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Flashcards in Modules 4 Definitions Deck (71)
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1

Conductors

A material that allows the flow of electrical charge. Good conductors
have a larger amount of free charge carriers to carry a current.

2

Conservation of charge

The total charge in a system cannot change

3

Conventional current

The flow from positive to negative, used to describe the
direction of current in a circuit.

4

Coulomb

The unit of charge.

5

Electric current

The rate of flow of charge in a circuit.

6

Electrolytes

Substances that contain ions that when dissolved in a solution, act
as charge carriers and allow current to flow.

7

Electron Flow

The opposite direction to conventional current flow. Electrons flow
from negative to positive.

8

Elementary charge

The smallest possible charge, equal to the charge of an
electron.

9

Insulators

A material that has no free charge carriers and so doesn’t allow the
flow of electrical charge.

10

Kirchhoff's First Law

A consequence of the conservation of charge. The total
current entering a junction must equal the total current leaving it.

11

Mean Drift Velocity

The average velocity of an electron passing through an
object. It is proportional to the current, and inversely proportional to the number of
charge carriers and the cross-sectional area of the object.

12

Quantisation of Charge

The idea that charge can only exist in discrete packets
of multiples of the elementary charge.

13

Semiconductors

A material that has the ability to change its number of charge
carriers, and so its ability to conduct electricity. Light dependent resistors and
thermistors are both examples.

14

Diode

A component that allows current through in one direction only. In the
correct direction, diodes have a threshold voltage (typically 0.6 V) above which
current can flow.

15

Electromotive Force

The energy supplied by a source per unit charge passing
through the source, measured in volts.

16

Filament Lamp

A bulb consisting of a metal filament, that heats up and glows to
produce light. As the filament increases in temperature, its resistance increases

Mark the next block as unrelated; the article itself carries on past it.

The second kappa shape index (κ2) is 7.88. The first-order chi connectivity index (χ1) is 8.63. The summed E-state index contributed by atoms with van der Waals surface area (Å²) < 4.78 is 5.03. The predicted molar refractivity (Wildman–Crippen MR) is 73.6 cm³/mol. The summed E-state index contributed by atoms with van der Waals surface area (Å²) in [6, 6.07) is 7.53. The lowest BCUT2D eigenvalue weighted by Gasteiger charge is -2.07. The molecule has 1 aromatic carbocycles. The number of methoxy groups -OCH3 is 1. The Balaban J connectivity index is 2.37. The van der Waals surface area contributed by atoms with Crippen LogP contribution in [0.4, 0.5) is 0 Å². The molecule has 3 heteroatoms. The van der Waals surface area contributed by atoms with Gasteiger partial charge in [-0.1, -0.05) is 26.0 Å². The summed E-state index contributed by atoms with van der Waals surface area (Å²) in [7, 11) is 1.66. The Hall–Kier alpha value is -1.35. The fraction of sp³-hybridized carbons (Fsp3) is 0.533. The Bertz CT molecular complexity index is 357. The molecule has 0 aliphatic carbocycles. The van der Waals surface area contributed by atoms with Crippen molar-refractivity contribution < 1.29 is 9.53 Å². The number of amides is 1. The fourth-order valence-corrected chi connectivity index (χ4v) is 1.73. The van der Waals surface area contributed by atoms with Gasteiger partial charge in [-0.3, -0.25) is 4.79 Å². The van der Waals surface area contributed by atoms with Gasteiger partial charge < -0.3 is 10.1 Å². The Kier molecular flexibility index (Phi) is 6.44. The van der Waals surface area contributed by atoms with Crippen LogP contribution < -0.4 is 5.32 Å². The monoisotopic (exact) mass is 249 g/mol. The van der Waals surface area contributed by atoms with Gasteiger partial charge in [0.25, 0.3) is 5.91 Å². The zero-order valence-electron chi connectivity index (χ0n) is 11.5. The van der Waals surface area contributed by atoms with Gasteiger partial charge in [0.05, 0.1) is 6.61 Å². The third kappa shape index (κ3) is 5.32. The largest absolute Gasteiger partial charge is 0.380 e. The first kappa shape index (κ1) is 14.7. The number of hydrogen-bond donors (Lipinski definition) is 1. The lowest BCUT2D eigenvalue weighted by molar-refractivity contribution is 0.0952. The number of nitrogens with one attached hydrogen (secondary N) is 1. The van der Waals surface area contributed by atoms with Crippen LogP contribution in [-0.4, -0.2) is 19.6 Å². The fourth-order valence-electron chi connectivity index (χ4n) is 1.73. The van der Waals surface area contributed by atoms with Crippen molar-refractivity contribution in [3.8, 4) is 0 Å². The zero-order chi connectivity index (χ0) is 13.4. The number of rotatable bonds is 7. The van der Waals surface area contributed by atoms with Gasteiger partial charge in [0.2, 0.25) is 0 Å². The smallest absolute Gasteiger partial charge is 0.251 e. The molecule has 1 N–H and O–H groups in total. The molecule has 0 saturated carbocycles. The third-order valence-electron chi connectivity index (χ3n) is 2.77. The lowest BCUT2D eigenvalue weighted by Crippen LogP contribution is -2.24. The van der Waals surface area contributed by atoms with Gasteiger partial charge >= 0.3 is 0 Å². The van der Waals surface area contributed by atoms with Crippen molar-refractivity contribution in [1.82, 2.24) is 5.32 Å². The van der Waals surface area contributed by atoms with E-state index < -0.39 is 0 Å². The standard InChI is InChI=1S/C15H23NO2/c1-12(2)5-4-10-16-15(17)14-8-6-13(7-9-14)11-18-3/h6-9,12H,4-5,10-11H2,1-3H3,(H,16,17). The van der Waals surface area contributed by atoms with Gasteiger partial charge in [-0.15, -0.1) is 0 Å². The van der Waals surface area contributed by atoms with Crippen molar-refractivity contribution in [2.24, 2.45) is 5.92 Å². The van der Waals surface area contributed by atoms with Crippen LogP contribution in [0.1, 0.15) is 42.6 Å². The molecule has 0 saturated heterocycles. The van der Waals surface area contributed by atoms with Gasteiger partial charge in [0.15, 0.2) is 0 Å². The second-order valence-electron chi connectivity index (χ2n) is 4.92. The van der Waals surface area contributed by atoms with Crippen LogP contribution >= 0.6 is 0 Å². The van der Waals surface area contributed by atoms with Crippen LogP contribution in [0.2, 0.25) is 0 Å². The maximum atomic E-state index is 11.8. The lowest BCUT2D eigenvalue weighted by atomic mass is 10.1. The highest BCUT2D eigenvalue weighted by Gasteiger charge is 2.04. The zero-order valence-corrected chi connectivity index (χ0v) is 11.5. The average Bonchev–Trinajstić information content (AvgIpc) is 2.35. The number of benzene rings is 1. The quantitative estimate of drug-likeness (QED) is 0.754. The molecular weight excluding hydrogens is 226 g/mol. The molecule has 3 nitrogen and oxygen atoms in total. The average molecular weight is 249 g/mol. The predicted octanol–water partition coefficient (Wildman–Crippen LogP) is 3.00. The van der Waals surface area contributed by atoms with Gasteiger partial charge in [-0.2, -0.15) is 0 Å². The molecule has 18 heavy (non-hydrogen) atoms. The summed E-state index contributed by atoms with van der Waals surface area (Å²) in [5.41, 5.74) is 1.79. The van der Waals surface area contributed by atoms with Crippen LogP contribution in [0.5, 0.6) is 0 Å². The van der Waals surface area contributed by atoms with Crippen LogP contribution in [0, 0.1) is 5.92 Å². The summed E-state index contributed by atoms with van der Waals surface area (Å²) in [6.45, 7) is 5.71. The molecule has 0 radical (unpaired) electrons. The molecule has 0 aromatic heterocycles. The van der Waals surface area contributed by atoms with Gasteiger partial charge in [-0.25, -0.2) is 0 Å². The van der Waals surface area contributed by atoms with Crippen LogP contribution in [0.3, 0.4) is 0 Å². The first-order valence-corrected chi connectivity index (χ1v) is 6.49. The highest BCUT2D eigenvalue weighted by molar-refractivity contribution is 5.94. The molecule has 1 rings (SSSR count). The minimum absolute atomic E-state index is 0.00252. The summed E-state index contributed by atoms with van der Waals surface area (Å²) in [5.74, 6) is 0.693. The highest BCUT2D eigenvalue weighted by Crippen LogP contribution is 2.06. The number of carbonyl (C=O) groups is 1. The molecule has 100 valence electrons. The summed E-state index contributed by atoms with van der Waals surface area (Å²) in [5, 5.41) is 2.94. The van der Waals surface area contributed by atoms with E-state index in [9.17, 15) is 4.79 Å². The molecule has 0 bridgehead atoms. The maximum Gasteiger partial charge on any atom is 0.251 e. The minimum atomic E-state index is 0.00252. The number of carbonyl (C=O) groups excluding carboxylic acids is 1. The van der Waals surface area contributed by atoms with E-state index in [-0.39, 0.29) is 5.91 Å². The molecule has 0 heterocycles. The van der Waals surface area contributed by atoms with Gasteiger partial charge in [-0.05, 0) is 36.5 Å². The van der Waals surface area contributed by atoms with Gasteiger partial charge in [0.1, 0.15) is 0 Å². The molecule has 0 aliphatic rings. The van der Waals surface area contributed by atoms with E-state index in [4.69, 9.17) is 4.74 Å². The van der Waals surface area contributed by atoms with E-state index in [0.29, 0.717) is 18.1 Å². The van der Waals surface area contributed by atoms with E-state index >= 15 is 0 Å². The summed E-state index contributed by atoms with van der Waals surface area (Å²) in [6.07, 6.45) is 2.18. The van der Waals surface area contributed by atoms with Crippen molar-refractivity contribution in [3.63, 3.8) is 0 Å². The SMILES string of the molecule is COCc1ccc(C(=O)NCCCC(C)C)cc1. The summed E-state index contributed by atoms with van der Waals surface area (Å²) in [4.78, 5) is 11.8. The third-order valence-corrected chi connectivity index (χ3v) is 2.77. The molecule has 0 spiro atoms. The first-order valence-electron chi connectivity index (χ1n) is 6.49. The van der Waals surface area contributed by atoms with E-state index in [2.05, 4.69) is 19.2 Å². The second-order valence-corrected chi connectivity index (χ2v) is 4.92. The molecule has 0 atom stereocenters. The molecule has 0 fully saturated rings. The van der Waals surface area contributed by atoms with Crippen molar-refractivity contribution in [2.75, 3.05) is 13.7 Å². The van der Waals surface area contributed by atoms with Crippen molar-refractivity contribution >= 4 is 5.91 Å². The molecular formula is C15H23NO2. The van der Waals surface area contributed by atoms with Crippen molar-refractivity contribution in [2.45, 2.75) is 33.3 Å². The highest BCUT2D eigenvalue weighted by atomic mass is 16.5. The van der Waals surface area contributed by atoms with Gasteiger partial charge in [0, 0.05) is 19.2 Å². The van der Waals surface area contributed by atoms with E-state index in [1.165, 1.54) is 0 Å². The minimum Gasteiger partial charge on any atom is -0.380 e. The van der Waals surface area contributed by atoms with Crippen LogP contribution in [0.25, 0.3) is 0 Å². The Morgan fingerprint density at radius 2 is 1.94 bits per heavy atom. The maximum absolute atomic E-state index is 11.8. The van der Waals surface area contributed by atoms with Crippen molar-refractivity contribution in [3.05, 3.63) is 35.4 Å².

since the metal ions vibrate more and make it harder for the charge carriers to
pass through.

17

I-V Characteristics

Plots of current against voltage, that show how different
components behave.

18

Kilowatt-Hour

A unit of electrical energy. It is usually used to measure domestic
power consumption.

19

Light-Dependent Resistor

A light sensitive semiconductor whose resistance
increases when light intensity decreases.

20

Ohm

The unit of resistance.

21

Ohmic Conductor

A conductor for which the current flow is directly proportional
to the potential difference across it, when under constant physical conditions.

22

Ohm's Law

The current and potential difference through an ohmic conductor
held under constant physical conditions are directly proportional, with the constant
of proportionality being resistance.

23

Potential Difference

The difference in electrical potential between two points in a
circuit. It is also the work done per coulomb to move a charge from the lower
potential point to the higher potential point. It is measured in Volts.

24

Power

The rate of energy transfer in a circuit. It can be calculated as the product
of the current and the potential difference between two points. It is measured in
Watts.

25

Resistance

A measure of how difficult it is for current to flow through a material.

26

Resistivity

A measure of how difficult it is for charge to travel through a material.
It is proportional to the object’s resistance and cross-sectional area, and inversely
proportional to the object’s length. It is measured in Ohm metres.

27

Resistor

A device that has a fixed resistance and follows Ohm’s law.

28

Volt

The unit of potential difference.

29

Conservation of Energy

Energy cannot be created or destroyed - it can only be transferred into different forms.

30

Internal Resistance

The resistance to the flow of charge within a source. Internal
resistance results in energy being dissipated within the source.